Philadelphia 76ers: What if Markelle Fultz is actually really, really good?

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After having his shot completely revitalized by Drew Hanlen, what if Philadelphia 76ers guard Markelle Fultz turns out to be really good in 2018?

The Philadelphia 76ers (lack of) roster shaping offseason moves got you down?

Well, what if I told you the team doesn’t need to bring in a third outside superstar because they already have one on the roster?

Setting aside his…unconventional rookie season, coming out of college virtually every draft expert pegged Markelle Fultz, not Jayson Tatum or Lonzo Ball as the best prospect in 2017 class, and even though he struggled to get on the court last season, what if he finds a way to put it all together and cash in that potential in 2018?

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While a shoulder injury may have cost him all but 14 games of his rookie season, and he was never quite 100 percent even when he did return to the court, Fultz did show some promise over the final10 games of the season, capping off the run with a very impressive 13-10-10 triple-double on the final game of the regular season against the Milwaukee Bucks.

And the best part? He did it all without a reliable outside shot.

When Fultz had the ball in his hands down the stretch last season, most defenders could pretty accurately predict what he was going to do, either drive it to the basket or flick the ball out to the wings for a corner three.

Who does that remind you of? None other than 2018 NBA Rookie of the Year Ben Simmons. Throughout the offseason we’ve heard it about a million times: “If Ben Simmons can develop an outside shot he could be unguardable”, and while Fultz may not be as physically gifted as a 6-foot-10, 230-pound point guard, the same could be said about his development as a player.

If Fultz can regain his smooth college shot, he could conceivably give Brett Brown his most dynamic, do-it-all scorer of any player on the roster, capable of attacking defenders regardless of how they play him. Unlike last season, where opposing guards could play off Fultz without fear of getting burned, if he’s able to knock down a stepback 19, 21 or even 24-foot jumper at an above average NBA clip, it could make the entire 76ers roster a whole lot better almost right away.

A high tide raises all ships if you will.

Being able to dominate as a scorer from all three levels would also help him to rack up assists, in a very similar way to the player he was so often compared to in the pre-draft process, James Harden. One of the best pure scorers in the league, Harden often gets doubled in the paint when he drives for a basket, in a move that just so happens to open up one of his teammates for a much better, usually wide open three-point shot. With a plethora of capable shooters already on the roster, like Joel Embiid, J.J. Redick, Robert Covington, and Dario Saric, with the opportunity to add another with the team’s mid-level exception, a more dynamic Fultz could effectively make all of his teammate’s lives a little easier.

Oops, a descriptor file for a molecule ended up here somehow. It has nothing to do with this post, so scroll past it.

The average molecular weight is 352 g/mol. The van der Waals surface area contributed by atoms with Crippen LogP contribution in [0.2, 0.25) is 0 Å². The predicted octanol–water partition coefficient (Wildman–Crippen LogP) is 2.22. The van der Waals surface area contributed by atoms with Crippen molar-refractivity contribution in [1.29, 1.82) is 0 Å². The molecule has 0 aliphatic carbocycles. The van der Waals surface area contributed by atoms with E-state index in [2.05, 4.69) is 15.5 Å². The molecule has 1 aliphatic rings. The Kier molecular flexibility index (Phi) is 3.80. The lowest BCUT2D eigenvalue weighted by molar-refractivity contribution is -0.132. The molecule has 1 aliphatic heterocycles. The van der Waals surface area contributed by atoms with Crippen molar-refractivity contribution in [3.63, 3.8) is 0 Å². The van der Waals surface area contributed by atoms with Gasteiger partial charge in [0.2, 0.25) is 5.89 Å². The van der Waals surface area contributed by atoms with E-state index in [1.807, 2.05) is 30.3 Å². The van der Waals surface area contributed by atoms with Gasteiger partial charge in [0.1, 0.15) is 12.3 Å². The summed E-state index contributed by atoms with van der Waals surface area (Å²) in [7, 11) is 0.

If Fultz can recapture his offensive versatility, he could also help to pay major dividends for the 76ers’ fast break game.

Last season, the 76ers finished out the season ranked fourth in the league in average pace, behind only the New Orleans Pelicans, the Phoenix Suns, and the Los Angeles Lakers. With one of the fastest, most athletic playmakers in the league in Simmons running the point, any time a Sixer got the ball in open space, the game turned into a glorified track meet as the team raced towards the bucket. Now imagine the same situation with Fultz complementing Simmons in the Sixers backcourt. With not one, but two athletic playmakers capable of going coast to coast for a dunk, layup, or well-timed dime, Coach Brown’s offense could get faster and a whole lot more potent if Fultz and Simmons can coexist on the fast break.

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This all sounds great, but what if Fultz takes a little longer to get his game together, and doesn’t come out of the gate as a freshly minted 20 point scorer? Does he still present value to the team?


Last season during the Sixers Eastern Conference Semifinals appearance between the Sixers and the Celtics, the team’s most glaring issue had to be their ability to lockdown Boston’s guard tandem of Terry Rozier, Marcus Smart, and Jaylen Brown.

Or should I say, their lack thereof?

Say what you will about Fultz as a player, but no one can knock his athleticism, and that makes him an absolutely tantalizing prospect on the defensive end of the court.

Because of the unique backcourt configuration Brett Brown chooses to deploy night in and night out, with Simmons often placed on a forward on the defensive end of the court, and Redick far from a defensive juggernaut, the Sixers routinely got bullied around by teams with dominant point guard, like the vast majority of their division. Though T.J. McConnell does his best to pester opposing ball handlers and steal his fair share of balls, Fultz is a vastly superior athlete, and if he commits to playing good defense, could be one of the better young two-way players in the league.

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While it’s almost impossible to predict exactly how a player like Fultz will play when he eventually returns to the court, as he is one of the more curious situations of any player in recent memory, there’s plenty of reasons to be optimistic about his 2018-2019 sophomore season, and beyond. As one of the most athletic ball handling prospects in the league, with the versatility to play and cover both point and shooting guard, if Fultz has, in fact, repaired his shot and recreated his game this summer, Philly may have finally found a third superstar to pair with Embiid and Simmons in the starting five for the foreseeable future.